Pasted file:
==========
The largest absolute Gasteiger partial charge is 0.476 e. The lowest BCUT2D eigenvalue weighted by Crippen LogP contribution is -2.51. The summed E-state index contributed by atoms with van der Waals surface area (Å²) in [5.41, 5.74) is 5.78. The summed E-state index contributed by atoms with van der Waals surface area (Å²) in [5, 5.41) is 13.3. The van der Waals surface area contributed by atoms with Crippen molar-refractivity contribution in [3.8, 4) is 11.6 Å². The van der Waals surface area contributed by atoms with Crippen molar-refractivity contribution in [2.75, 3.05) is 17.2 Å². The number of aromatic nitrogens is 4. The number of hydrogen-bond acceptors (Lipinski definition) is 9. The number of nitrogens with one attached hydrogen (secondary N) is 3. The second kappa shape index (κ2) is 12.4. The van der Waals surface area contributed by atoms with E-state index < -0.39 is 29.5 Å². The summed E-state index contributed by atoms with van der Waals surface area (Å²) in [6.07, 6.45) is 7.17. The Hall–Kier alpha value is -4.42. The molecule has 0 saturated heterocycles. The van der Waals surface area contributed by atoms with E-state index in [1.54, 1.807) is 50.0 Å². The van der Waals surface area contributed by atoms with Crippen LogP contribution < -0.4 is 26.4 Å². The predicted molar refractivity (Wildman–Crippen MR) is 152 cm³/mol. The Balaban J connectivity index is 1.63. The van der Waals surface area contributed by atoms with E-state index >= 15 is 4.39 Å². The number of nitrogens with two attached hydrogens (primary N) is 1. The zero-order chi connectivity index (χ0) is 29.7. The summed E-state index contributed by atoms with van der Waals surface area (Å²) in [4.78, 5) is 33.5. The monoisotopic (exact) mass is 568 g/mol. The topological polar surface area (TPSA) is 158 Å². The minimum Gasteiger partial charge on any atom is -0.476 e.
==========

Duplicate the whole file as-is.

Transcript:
The largest absolute Gasteiger partial charge is 0.476 e. The lowest BCUT2D eigenvalue weighted by Crippen LogP contribution is -2.51. The summed E-state index contributed by atoms with van der Waals surface area (Å²) in [5.41, 5.74) is 5.78. The summed E-state index contributed by atoms with van der Waals surface area (Å²) in [5, 5.41) is 13.3. The van der Waals surface area contributed by atoms with Crippen molar-refractivity contribution in [3.8, 4) is 11.6 Å². The van der Waals surface area contributed by atoms with Crippen molar-refractivity contribution in [2.75, 3.05) is 17.2 Å². The number of aromatic nitrogens is 4. The number of hydrogen-bond acceptors (Lipinski definition) is 9. The number of nitrogens with one attached hydrogen (secondary N) is 3. The second kappa shape index (κ2) is 12.4. The van der Waals surface area contributed by atoms with E-state index < -0.39 is 29.5 Å². The summed E-state index contributed by atoms with van der Waals surface area (Å²) in [6.07, 6.45) is 7.17. The Hall–Kier alpha value is -4.42. The molecule has 0 saturated heterocycles. The van der Waals surface area contributed by atoms with E-state index in [1.54, 1.807) is 50.0 Å². The van der Waals surface area contributed by atoms with Crippen LogP contribution < -0.4 is 26.4 Å². The predicted molar refractivity (Wildman–Crippen MR) is 152 cm³/mol. The Balaban J connectivity index is 1.63. The van der Waals surface area contributed by atoms with E-state index >= 15 is 4.39 Å². The number of nitrogens with two attached hydrogens (primary N) is 1. The zero-order chi connectivity index (χ0) is 29.7. The summed E-state index contributed by atoms with van der Waals surface area (Å²) in [4.78, 5) is 33.5. The monoisotopic (exact) mass is 568 g/mol. The topological polar surface area (TPSA) is 158 Å². The minimum Gasteiger partial charge on any atom is -0.476 e.